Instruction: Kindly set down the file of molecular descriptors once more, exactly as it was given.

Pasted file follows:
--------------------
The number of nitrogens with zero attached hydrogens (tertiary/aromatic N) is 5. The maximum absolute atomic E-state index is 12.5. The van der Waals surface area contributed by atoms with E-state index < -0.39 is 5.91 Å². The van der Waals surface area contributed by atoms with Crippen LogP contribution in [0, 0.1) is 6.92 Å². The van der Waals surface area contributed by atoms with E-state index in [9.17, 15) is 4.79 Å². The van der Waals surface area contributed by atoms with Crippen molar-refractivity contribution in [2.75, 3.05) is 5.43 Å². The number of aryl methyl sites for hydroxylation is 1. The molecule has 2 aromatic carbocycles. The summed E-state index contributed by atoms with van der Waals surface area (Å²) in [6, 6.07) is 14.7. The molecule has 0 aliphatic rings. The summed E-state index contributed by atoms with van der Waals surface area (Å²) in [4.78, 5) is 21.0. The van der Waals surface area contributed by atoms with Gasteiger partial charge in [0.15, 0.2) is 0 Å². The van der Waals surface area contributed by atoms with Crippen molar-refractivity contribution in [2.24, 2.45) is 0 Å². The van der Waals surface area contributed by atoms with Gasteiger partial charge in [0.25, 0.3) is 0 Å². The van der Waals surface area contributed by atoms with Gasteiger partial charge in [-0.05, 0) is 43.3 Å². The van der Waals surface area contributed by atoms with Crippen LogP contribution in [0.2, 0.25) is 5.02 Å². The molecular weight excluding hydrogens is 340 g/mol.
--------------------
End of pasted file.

The number of nitrogens with zero attached hydrogens (tertiary/aromatic N) is 5. The maximum absolute atomic E-state index is 12.5. The van der Waals surface area contributed by atoms with E-state index < -0.39 is 5.91 Å². The van der Waals surface area contributed by atoms with Crippen LogP contribution in [0, 0.1) is 6.92 Å². The van der Waals surface area contributed by atoms with E-state index in [9.17, 15) is 4.79 Å². The van der Waals surface area contributed by atoms with Crippen molar-refractivity contribution in [2.75, 3.05) is 5.43 Å². The number of aryl methyl sites for hydroxylation is 1. The molecule has 2 aromatic carbocycles. The summed E-state index contributed by atoms with van der Waals surface area (Å²) in [6, 6.07) is 14.7. The molecule has 0 aliphatic rings. The summed E-state index contributed by atoms with van der Waals surface area (Å²) in [4.78, 5) is 21.0. The van der Waals surface area contributed by atoms with Gasteiger partial charge in [0.15, 0.2) is 0 Å². The van der Waals surface area contributed by atoms with Crippen molar-refractivity contribution in [2.24, 2.45) is 0 Å². The van der Waals surface area contributed by atoms with Gasteiger partial charge in [0.25, 0.3) is 0 Å². The van der Waals surface area contributed by atoms with Gasteiger partial charge in [-0.05, 0) is 43.3 Å². The van der Waals surface area contributed by atoms with Crippen LogP contribution in [0.2, 0.25) is 5.02 Å². The molecular weight excluding hydrogens is 340 g/mol.